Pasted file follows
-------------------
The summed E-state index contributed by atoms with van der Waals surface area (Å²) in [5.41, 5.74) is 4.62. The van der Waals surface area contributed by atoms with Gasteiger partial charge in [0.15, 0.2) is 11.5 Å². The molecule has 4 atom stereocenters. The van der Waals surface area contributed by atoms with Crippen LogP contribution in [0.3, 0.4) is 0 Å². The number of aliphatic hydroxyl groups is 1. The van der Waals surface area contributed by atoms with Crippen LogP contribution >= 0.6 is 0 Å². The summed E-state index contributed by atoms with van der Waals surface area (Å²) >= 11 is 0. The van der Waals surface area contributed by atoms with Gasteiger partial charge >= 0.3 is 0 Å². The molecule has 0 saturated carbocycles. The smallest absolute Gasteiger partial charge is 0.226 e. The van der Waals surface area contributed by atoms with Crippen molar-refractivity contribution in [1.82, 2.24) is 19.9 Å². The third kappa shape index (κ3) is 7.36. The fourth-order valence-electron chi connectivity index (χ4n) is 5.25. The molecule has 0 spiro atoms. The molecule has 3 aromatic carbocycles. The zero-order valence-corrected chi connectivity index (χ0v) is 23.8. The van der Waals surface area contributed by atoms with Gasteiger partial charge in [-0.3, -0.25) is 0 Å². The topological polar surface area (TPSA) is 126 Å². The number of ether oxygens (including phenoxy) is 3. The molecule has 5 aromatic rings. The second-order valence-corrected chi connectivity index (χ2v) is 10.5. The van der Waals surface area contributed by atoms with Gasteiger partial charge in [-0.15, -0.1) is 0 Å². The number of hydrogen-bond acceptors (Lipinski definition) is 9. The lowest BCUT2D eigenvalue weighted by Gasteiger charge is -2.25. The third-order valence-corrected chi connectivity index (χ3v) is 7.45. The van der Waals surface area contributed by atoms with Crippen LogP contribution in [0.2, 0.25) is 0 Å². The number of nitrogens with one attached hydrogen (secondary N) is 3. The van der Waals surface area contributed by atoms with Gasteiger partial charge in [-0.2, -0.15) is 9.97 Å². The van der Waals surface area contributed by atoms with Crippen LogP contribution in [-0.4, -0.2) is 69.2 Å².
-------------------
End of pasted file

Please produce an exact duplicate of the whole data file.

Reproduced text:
The summed E-state index contributed by atoms with van der Waals surface area (Å²) in [5.41, 5.74) is 4.62. The van der Waals surface area contributed by atoms with Gasteiger partial charge in [0.15, 0.2) is 11.5 Å². The molecule has 4 atom stereocenters. The van der Waals surface area contributed by atoms with Crippen LogP contribution in [0.3, 0.4) is 0 Å². The number of aliphatic hydroxyl groups is 1. The van der Waals surface area contributed by atoms with Crippen LogP contribution >= 0.6 is 0 Å². The summed E-state index contributed by atoms with van der Waals surface area (Å²) >= 11 is 0. The van der Waals surface area contributed by atoms with Gasteiger partial charge >= 0.3 is 0 Å². The molecule has 0 saturated carbocycles. The smallest absolute Gasteiger partial charge is 0.226 e. The van der Waals surface area contributed by atoms with Crippen molar-refractivity contribution in [1.82, 2.24) is 19.9 Å². The third kappa shape index (κ3) is 7.36. The fourth-order valence-electron chi connectivity index (χ4n) is 5.25. The molecule has 0 spiro atoms. The molecule has 3 aromatic carbocycles. The zero-order valence-corrected chi connectivity index (χ0v) is 23.8. The van der Waals surface area contributed by atoms with Gasteiger partial charge in [-0.3, -0.25) is 0 Å². The topological polar surface area (TPSA) is 126 Å². The number of ether oxygens (including phenoxy) is 3. The molecule has 5 aromatic rings. The second-order valence-corrected chi connectivity index (χ2v) is 10.5. The van der Waals surface area contributed by atoms with Gasteiger partial charge in [-0.15, -0.1) is 0 Å². The number of hydrogen-bond acceptors (Lipinski definition) is 9. The lowest BCUT2D eigenvalue weighted by Gasteiger charge is -2.25. The third-order valence-corrected chi connectivity index (χ3v) is 7.45. The van der Waals surface area contributed by atoms with Crippen LogP contribution in [0.2, 0.25) is 0 Å². The number of nitrogens with one attached hydrogen (secondary N) is 3. The van der Waals surface area contributed by atoms with Gasteiger partial charge in [-0.2, -0.15) is 9.97 Å². The van der Waals surface area contributed by atoms with Crippen LogP contribution in [-0.4, -0.2) is 69.2 Å².